Your publisher. There are a number of different publishers from which you can choose. Some of the most common include: Images Publishing Group, Oro Editions, Princeton Architectural Press, The Monacelli Press, and Wiley. They all have different fee structures and conditions, so take the time and do your research to find which one is the best fit.
Last month’s theme explored the importance of incorporating a broad range of strategic tools to communicate about your firm. Another effective approach to promoting your projects is to use drawings, renderings, diagrams, and other visual representations.
You probably have lots of drawings, elevations, site plans, and diagrams you’ve created for projects to show to clients during the design process. These materials can also be effective tools to use when promoting your projects.
Photographs are essential tools for promoting projects, but sometimes they don’t completely capture a project’s design. To communicate a building’s function or to magnify the less obvious design features of a project, try using drawings and diagrams.
Cross-sections. A drawing that shows a cross section of your project is an effective way to show detail. Showing a cutaway view of the interior helps magnify specific design elements that might otherwise be hard to express with photography or in a press release. For example, if a journalist wants to describe the challenges of a staircase reconfiguration, a cross-section drawing can help illustrate the stair’s design.
Diagrams. Using an architectural diagram is beneficial for illustrating how your design works. If you pair a diagram to a description in a press release that uses more technical language, the language can become more digestible for a journalist. Visual clarification of the more complicated features of a project helps the press better follow along with what design challenges took place, and in turn convey the subtle aspects of your project more accurately. Just remember to keep your diagrams simple and easy to follow.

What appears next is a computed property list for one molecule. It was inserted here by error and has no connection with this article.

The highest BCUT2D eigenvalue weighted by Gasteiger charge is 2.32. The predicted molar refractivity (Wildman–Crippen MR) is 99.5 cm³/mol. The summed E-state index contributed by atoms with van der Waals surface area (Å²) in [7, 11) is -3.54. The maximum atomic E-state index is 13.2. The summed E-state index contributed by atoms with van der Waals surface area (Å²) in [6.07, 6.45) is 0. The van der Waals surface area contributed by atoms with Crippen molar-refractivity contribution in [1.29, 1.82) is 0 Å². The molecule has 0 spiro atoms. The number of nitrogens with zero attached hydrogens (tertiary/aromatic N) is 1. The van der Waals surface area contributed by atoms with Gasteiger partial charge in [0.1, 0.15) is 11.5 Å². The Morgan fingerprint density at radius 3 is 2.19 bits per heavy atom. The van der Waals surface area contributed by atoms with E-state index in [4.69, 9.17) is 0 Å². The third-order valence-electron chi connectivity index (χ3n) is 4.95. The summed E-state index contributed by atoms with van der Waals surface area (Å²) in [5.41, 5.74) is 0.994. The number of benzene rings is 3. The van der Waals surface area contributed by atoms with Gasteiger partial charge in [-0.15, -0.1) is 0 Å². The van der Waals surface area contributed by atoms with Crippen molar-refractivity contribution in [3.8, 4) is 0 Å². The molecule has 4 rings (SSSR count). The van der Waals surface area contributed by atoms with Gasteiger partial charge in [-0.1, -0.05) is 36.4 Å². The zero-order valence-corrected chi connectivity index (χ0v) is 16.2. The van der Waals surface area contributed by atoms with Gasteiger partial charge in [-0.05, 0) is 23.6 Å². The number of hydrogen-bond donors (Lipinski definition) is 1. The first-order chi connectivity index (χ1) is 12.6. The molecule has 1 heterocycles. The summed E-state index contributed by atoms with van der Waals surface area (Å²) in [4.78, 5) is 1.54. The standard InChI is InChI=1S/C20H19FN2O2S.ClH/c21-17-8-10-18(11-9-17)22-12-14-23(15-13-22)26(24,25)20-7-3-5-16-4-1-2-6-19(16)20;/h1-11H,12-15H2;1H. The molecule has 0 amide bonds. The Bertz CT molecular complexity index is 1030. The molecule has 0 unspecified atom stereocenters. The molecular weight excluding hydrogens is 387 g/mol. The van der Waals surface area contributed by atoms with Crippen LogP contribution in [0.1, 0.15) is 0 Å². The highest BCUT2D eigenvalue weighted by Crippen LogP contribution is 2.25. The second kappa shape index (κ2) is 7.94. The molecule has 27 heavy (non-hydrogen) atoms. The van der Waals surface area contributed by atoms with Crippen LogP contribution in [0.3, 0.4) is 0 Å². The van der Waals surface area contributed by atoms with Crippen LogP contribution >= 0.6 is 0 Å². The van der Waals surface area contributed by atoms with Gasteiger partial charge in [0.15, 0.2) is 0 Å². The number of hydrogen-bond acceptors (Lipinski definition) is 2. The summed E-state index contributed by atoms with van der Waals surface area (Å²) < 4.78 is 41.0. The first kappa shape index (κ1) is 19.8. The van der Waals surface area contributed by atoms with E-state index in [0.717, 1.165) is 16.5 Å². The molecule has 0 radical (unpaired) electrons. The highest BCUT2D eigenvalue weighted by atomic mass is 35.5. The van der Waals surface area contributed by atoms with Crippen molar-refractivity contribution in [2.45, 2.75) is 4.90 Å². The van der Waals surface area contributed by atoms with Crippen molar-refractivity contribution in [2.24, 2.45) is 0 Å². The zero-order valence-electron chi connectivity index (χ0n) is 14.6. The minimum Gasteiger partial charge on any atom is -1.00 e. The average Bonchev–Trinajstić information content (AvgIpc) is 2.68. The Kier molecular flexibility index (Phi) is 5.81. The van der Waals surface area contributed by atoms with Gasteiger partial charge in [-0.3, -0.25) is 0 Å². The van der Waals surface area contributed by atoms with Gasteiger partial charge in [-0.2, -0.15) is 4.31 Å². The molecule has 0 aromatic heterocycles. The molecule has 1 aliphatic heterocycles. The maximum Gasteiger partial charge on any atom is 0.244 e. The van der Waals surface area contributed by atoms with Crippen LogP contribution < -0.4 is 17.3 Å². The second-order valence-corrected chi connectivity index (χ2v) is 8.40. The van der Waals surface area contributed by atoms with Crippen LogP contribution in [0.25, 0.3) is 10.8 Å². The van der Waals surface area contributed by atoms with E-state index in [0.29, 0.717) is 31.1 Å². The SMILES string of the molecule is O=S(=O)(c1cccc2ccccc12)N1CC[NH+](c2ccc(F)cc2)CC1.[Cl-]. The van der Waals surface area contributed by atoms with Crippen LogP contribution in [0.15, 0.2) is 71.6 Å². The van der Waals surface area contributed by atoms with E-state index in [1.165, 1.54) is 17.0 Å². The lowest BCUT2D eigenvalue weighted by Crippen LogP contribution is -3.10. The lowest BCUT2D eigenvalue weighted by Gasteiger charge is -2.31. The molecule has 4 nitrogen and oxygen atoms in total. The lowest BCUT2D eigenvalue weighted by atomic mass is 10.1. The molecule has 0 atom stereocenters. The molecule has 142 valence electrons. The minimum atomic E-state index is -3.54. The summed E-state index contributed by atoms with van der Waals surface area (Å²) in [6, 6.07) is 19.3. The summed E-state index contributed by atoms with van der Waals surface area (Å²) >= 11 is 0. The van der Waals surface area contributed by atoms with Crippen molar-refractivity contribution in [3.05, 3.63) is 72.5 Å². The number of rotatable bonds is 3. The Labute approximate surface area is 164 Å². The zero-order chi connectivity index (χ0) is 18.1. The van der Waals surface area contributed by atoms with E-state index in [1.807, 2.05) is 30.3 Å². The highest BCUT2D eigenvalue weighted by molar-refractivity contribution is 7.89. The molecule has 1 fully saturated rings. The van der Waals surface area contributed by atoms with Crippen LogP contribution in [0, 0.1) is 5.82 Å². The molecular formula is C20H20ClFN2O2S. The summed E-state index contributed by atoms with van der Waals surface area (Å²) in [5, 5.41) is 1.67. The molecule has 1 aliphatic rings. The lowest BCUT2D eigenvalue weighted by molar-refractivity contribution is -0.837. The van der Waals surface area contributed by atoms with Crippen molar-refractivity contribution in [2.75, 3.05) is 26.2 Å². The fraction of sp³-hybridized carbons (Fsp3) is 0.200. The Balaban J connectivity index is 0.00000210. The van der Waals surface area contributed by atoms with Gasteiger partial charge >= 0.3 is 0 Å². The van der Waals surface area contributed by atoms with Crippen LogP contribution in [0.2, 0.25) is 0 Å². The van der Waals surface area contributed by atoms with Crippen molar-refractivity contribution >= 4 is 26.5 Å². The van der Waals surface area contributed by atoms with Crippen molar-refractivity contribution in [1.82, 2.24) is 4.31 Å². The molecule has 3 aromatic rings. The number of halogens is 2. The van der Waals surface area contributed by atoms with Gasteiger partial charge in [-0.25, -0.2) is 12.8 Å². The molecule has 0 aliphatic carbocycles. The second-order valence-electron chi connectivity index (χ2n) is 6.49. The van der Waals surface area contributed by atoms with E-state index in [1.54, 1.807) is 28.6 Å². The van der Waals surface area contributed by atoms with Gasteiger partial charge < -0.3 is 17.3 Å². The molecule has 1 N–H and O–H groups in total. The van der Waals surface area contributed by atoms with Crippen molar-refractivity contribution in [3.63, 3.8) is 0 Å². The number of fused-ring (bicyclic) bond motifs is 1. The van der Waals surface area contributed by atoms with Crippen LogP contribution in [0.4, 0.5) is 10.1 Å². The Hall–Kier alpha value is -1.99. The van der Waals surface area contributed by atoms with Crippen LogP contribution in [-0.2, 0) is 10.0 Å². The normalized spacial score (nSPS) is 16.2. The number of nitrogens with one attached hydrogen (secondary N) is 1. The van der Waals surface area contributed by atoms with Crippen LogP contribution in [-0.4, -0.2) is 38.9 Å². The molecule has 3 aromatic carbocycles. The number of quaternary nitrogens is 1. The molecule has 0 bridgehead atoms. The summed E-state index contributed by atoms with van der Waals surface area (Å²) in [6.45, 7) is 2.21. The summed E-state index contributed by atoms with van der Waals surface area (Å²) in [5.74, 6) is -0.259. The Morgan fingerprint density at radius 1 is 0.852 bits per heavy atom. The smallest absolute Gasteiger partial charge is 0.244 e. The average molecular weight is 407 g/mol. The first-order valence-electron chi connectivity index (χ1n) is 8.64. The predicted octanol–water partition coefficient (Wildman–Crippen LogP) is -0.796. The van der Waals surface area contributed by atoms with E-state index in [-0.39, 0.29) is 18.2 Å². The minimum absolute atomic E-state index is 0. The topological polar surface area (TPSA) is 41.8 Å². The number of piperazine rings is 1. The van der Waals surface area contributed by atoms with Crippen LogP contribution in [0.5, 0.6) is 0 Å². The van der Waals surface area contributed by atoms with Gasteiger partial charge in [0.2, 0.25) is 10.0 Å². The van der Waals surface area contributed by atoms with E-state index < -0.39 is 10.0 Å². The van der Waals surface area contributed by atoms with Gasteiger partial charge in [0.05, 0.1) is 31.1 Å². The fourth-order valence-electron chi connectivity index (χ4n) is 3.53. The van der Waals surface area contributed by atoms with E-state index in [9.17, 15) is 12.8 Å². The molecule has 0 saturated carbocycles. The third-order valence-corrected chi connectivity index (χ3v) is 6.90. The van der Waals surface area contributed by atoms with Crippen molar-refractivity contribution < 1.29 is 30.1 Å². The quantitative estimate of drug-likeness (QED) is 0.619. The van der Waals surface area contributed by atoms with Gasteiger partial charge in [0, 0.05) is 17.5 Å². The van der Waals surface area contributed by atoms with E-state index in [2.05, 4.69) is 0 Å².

Renderings. As you know, renderings give a clearer picture of what your building will eventually look like and illustrate the complexities of your design. Use renderings as supplementary press materials to actively engage the media about your project even while your project is still under construction.
Site plans. As you are aware, sharing a bird’s-eye view of a building with the press can offer a glimpse into your design process by providing a more comprehensive view of a project. In contrast, a photograph captures only a specific part, so it is helpful to include a clear site plan that provides an additional perspective. Enhancing a site plan with colors to differentiate areas can help a journalist more easily understand a building’s layout and design.
Keep in mind that while drawings tend to sometimes be overshadowed by the conventional appeal of photography, they also serve as highly effective communications tools for your projects. Drawings are essential for your design process, but they are equally important to share with the press to highlight your project’s exceptional design features!
As we mentioned in our first blog post this month, Writing Around the World, a global marketplace is the norm in 2014. If you are about to journey around the world to win your next project, then be certain to board your flight completely prepared. Do your homework before you leave town, and your journey will be smoother and more successful.
Familiarize yourself with your destination, and your potential client. You’ve likely researched the company, their needs, and what they’re looking for in a design firm. But you should also consider the cultural context of the firm. Learn about the iconic and recent architecture at your destination, and do your best to avoid making any culturally insensitive comments. You never know how you might unintentionally damage a business relationship with an off-handed comment.
If you’re making a presentation to stakeholders, make sure they speak and understand English. If not, arrange for a translator. Choose someone local to you, and rehearse your presentation together. That way, you’ll get your rhythm and flow down to a science before you leave home, and you’ll feel confident about your presentation.
Take into account the differences in business etiquette that you’ll encounter in another country. For example, businessmen in Japan bow in greeting, rather than shake hands, while in China, it’s considered customary to drink heavily when bargaining over a deal. If you can, speak with an expat from your destination county, and ask them for some guidance. If that’s not an option, then scour the Internet for information — you’ll find it.